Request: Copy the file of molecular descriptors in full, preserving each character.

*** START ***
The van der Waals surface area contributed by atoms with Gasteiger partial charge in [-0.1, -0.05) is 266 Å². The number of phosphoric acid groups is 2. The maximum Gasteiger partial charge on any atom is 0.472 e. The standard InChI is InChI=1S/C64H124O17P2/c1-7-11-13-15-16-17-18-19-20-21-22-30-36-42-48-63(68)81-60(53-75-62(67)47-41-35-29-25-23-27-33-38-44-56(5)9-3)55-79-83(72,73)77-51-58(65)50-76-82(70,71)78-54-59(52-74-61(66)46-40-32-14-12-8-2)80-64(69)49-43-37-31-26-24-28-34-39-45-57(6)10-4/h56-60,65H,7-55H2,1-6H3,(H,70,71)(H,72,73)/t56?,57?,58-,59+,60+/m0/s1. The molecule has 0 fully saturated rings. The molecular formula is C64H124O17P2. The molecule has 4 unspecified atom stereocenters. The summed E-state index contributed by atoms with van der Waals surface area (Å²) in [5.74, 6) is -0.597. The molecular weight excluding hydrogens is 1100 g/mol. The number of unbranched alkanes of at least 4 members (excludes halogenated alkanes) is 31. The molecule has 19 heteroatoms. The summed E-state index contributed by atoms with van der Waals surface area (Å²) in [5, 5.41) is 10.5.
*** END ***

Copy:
The van der Waals surface area contributed by atoms with Gasteiger partial charge in [-0.1, -0.05) is 266 Å². The number of phosphoric acid groups is 2. The maximum Gasteiger partial charge on any atom is 0.472 e. The standard InChI is InChI=1S/C64H124O17P2/c1-7-11-13-15-16-17-18-19-20-21-22-30-36-42-48-63(68)81-60(53-75-62(67)47-41-35-29-25-23-27-33-38-44-56(5)9-3)55-79-83(72,73)77-51-58(65)50-76-82(70,71)78-54-59(52-74-61(66)46-40-32-14-12-8-2)80-64(69)49-43-37-31-26-24-28-34-39-45-57(6)10-4/h56-60,65H,7-55H2,1-6H3,(H,70,71)(H,72,73)/t56?,57?,58-,59+,60+/m0/s1. The molecule has 0 fully saturated rings. The molecular formula is C64H124O17P2. The molecule has 4 unspecified atom stereocenters. The summed E-state index contributed by atoms with van der Waals surface area (Å²) in [5.74, 6) is -0.597. The molecular weight excluding hydrogens is 1100 g/mol. The number of unbranched alkanes of at least 4 members (excludes halogenated alkanes) is 31. The molecule has 19 heteroatoms. The summed E-state index contributed by atoms with van der Waals surface area (Å²) in [5, 5.41) is 10.5.